How Travel is Contributing to the Climate Emergency
Tourism is responsible for roughly 8% of the world’s carbon emissions. From plane flights and boat rides to souvenirs and lodging, various activities contribute to tourism’s carbon footprint. The majority of this footprint is emitted by visitors from high-income countries, with U.S. travelers at the top of the list. As the number of people who can afford to travel grows, so will tourism’s environmental footprint.
Today, transportation is tourism’s main source of greenhouse gas emissions. On average, planes and cars generate the most CO2 per passenger mile, with tour buses, ferries, and trains coming well behind. In recent years, the number of people traveling internationally skyrocketed as airfare became more affordable. Similarly, between 2005 and 2016, transport-related tourism emissions increased by more than 60%.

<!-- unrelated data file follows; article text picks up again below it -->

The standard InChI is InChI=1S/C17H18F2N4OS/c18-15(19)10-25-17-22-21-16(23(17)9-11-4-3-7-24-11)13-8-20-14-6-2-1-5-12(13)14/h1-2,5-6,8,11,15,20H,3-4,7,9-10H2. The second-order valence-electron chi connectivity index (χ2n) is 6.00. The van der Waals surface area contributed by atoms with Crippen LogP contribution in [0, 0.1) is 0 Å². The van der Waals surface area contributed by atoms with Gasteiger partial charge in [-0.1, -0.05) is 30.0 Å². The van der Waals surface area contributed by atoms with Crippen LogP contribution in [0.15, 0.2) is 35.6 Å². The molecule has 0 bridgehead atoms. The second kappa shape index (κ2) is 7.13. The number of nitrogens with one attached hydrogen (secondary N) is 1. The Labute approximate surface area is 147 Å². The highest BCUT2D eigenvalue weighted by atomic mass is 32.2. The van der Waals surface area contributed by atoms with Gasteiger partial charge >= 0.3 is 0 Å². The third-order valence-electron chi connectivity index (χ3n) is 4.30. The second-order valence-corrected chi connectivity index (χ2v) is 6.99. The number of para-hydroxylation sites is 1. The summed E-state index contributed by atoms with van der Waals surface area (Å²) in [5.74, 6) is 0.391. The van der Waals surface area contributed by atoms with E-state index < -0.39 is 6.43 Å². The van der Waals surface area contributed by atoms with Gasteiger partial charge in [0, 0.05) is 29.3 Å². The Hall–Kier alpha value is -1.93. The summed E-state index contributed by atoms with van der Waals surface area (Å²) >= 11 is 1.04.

Getting from here to there is the most basic component of tourism. Planes, cars, trains, boats, and even hot air balloons allow us to explore destinations all around the world. However, all of our jet-setting and road-tripping comes with a hefty carbon footprint.
Be open to learn about some of the different ways that travel produces CO2.
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